r|Epson TM88-IV Ethernet:\ :lp=192.168.2.106%9100:\ :mx#0:\ :sh:\ :lf=/var/log/lp-errs:\ :sd=/var/spool/lpd/remote:
- create the directory e.g. /var/spool/lpd/TM88IV and chown lp TM88IV; chmod g+w TM88IV
- restart lpd with
Providing the queue over the network
- make sure samba is installed and you have your login and password registered in samba
- create a printer share named after your lpd queue
- choose 'printing=bsd'
- you can use testparm to check the samba configuration file and insert necessary default values
- smb.conf sample entry (should work for the configuration above):
[TM88IVL] path = /var/spool/samba printable = Yes printing = bsd print command = lpr -r -P'%p' %s lpq command = lpq -P'%p' lprm command = lprm -P'%p' %j
Printing on Windows
- install Standard - Generic / Text Only
- configure e.g. 'epson', 'rawprinter', 'Generic / Text Only'
- connect to network printer, e.g. \\hostname\TM88IV
- choose Standard - Generic / Text Only as printer driver
- configure e.g. 'epson', 'rawprinter', '<part-of-printer-name>'
EPSON TM88-IV driver
This driver appears to work with the rawprinter setting. Use this driver to connect to USB on Windows systems.
Should CUPS work with Java at some time you can try to use it. The following worked for remote printing, although cups denied to recognize local print jobs:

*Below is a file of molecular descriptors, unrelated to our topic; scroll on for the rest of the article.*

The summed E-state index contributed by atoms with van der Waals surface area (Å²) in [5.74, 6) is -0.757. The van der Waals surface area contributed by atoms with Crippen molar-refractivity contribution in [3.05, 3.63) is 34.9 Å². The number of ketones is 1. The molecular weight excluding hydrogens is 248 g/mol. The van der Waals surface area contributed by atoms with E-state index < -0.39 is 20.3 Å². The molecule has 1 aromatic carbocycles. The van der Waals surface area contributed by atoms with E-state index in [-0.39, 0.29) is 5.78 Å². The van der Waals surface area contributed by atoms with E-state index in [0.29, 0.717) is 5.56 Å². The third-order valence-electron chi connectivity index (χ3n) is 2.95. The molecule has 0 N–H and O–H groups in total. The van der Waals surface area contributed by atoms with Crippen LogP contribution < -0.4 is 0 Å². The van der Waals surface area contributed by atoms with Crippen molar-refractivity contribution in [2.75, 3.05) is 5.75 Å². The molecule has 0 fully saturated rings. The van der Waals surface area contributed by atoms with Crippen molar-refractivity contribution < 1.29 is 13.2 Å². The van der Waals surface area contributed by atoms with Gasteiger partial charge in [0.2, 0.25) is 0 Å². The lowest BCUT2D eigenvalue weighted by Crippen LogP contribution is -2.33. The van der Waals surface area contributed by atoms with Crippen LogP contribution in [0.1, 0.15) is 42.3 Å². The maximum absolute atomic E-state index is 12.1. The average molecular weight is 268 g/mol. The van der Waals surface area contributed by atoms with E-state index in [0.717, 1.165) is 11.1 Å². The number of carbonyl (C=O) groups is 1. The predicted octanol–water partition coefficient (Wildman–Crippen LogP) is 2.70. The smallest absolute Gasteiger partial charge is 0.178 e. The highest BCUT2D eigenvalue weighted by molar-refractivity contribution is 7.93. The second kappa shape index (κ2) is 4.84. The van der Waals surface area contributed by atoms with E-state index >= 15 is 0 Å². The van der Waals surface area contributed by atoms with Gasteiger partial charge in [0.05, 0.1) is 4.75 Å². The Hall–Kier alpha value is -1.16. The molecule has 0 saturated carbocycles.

- to enable file URI add
- open http://<host>:631 for the CUPS admin interface
- add the printer using
URI = file:///dev/usb/lp0 Driver raw, raw queue
- Samba see CUPS-SAMBA
Printers Metapace T1 and T2
Both printers work fine with the USB interface.
The ethernet interface was tested with T2 but there's no doubt that it will work with T1, too.
The inetrface board must be configured to the printer type: set the switch to ON for T2, OFF for T1.
In most cases a cash drawer is connected to the receipt printer and controlled through the printer interface, i.e. you MUST choose 'Not defined' in 'Settings -> Devices' for the cash drawer. To control the cashdrawer the <opendrawer> command is used in the printer template.
This paragraph shall shed some light on controlling a cashdrawer.
The follwoing parameters can be used in the <opendrawer> tag:
- printer="n", to choose the printer the drawer is attached to, default is 1.